How To Make Your Very Own Showreel

Showreels are some of the most important tools actors utilize to help market themselves, but how exactly do you make one? I’m here to give you some tips and tricks to help you get those creative juices flowing to make your very own showreel. 

Software

When getting ready to make your showreel, you firstly need to make sure you have the right software to do so. 

There are softwares you have to purchase to use as well as free software you can download in order to start editing. 

Here’s a list of some that you have to buy: 

  • Final Cut Pro 
  • Movavi 
  • Adobe Premiere Pro

Here’s a list of free editing software: 

  • Lightworks 
  • OpenShot 
  • DaVinci Resolve

We, in the Initiative office, use DaVinci Resolve to edit every one of our projects. We also teach our film students how to use it. 

It’s a really great editing software for showreels, and it’s free. There are many resources online to help walk you through how to navigate it. Once you figure it out, it’s smooth sailing. 

From here on, I will be describing how to navigate DaVinci Resolve, since that is the editing software I use. Even if you don’t use DaVinci yourself, this information can still prove useful, as there will likely be similarities between different software.

Gathering Footage

Once you’ve gotten your software, it’s time to gather your footage. I would highly recommend asking the director of your projects if you could have a copy of the footage so you can use it for your showreel. It’s not certain they will give you the footage, but it’s always a good idea to ask in case they do give it to you. Do this for any project you’ve been a part of, even if you were just an extra, any work is helpful to showcase. 

When you’ve gotten the footage, import it into your editing software. 

You can do that by opening up the software, creating a new project file, and dragging the footage into the media pool section of the project.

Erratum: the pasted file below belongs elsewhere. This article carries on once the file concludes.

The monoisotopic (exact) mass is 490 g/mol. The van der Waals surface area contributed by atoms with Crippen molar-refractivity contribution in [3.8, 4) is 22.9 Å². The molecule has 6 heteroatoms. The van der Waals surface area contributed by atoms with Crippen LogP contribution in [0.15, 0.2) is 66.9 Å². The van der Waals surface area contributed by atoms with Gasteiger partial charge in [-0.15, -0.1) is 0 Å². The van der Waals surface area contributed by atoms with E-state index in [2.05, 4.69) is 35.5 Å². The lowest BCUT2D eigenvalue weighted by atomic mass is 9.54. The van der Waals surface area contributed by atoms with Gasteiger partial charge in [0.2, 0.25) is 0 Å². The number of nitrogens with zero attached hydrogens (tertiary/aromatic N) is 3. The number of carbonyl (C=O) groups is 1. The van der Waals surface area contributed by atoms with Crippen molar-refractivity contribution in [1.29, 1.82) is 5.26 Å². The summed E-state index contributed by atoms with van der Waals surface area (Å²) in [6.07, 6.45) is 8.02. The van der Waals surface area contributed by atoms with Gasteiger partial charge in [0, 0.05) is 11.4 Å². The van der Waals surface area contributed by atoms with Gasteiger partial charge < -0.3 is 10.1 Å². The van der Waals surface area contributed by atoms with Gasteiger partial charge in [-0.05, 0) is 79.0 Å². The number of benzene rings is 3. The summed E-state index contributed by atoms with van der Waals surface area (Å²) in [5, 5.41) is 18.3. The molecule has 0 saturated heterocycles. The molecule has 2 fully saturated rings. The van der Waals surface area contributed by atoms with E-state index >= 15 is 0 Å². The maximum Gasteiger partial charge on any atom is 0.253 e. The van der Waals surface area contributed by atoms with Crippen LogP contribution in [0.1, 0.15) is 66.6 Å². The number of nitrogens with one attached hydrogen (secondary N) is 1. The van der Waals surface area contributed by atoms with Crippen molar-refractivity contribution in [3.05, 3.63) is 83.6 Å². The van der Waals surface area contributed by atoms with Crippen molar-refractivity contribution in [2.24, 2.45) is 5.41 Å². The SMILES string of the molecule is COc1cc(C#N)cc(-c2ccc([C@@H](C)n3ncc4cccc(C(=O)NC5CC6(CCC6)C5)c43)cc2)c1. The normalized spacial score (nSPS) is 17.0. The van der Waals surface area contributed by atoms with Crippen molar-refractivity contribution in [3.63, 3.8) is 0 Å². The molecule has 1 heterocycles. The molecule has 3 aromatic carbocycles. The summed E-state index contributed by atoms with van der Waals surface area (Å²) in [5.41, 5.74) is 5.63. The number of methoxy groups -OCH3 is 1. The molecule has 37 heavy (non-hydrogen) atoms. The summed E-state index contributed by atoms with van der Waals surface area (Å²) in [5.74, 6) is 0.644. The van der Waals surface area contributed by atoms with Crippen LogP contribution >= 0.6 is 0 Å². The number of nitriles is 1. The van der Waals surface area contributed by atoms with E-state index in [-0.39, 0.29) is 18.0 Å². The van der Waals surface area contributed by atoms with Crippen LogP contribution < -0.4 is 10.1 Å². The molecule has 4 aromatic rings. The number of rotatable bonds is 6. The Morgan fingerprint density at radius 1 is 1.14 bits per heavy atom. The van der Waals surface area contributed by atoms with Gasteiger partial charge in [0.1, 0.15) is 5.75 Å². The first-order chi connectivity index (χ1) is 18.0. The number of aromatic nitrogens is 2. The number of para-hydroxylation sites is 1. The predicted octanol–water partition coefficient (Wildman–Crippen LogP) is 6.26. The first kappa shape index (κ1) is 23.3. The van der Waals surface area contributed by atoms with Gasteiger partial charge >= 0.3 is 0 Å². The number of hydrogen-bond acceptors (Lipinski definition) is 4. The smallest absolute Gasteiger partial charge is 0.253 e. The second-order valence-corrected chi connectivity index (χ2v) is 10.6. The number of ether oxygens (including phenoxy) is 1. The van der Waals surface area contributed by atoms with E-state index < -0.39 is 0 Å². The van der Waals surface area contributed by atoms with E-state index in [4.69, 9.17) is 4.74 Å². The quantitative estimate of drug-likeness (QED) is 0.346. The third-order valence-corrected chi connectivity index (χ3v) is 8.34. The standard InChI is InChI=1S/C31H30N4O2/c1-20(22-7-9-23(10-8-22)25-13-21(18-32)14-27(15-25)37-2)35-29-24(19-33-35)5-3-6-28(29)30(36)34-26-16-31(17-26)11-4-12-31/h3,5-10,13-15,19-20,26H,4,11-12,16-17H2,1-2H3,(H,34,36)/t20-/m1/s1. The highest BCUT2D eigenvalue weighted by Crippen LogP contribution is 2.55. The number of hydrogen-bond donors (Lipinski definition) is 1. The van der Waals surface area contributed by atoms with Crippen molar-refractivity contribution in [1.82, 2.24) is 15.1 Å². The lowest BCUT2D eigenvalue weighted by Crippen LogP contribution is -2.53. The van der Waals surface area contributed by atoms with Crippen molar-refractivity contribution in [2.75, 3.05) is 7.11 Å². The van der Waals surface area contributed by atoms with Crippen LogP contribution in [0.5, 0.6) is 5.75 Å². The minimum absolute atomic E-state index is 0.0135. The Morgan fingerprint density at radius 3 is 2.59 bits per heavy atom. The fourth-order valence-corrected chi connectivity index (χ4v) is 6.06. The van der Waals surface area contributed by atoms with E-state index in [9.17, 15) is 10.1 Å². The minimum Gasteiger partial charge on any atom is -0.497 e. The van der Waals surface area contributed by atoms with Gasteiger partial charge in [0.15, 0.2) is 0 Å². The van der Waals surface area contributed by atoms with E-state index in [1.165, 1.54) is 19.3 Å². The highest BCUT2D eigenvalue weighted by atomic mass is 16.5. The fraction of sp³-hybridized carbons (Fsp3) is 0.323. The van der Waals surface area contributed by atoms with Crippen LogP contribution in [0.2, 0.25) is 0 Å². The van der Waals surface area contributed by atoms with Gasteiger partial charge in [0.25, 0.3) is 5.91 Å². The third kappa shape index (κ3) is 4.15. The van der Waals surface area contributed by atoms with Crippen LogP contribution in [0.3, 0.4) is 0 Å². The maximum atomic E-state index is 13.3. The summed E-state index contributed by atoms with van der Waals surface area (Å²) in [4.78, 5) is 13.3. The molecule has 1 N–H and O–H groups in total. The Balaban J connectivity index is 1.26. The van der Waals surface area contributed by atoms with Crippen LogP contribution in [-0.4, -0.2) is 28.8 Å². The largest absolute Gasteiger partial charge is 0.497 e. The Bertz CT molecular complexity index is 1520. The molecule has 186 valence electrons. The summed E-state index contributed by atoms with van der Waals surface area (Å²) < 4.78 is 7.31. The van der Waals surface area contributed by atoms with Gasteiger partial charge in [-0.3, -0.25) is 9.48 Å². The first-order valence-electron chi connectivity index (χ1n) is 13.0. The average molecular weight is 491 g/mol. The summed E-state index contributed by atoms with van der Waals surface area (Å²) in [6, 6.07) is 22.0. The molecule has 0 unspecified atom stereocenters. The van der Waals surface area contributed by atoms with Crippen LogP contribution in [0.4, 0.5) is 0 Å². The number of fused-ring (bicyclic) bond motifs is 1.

Once there, you can drag the clips individually, or all linked together onto the timeline. The timeline is the lower horizontal section. 

Editing

Now, you are going to start the editing process. 

I recommend putting your best work at the beginning so you showcase that up front. The casting directors don’t have the time to watch your entire showreel, they tend to skim through. Put your best work first so they have a higher chance of seeing what you’re bringing to the table.  

When you drag your footage into the timeline, there’s going to be two different tracks, one for audio and one for video. Your footage should automatically sync the two tracks, but if you’re cutting together different tracks you want to ensure that your audio always syncs together with the correct footage. 

When looking at the software, there are going to be many different tools all with different purposes. 

The main one you’ll want to know is the cut icon. This icon cuts your footage so you can trim however much you would like. 

When cutting footage, you can choose anywhere within the track to trim. You can take off parts of the beginning and the end as well as cutting multiple sections to create more clips. 

Showreel Content

Your showreel should be between 2-3 minutes at most, so make sure to edit accordingly. 

The opening of your showreel should be your headshot with your name. To do this, you can import a photo into your timeline by dragging the image straight onto the timeline. 

From there you can adjust the length of time your photo will remain on screen, as well as add text to the picture. If your image happens to be too big, select the image on your timeline and then move over to the right of the screen under the “Inspector” tab. You can scroll down to the “zoom” section and change the size of the image that way. 

To add text, 

  1. click the tab “effects library” 
  2. and under the “titles” section you can add a 
  3. text box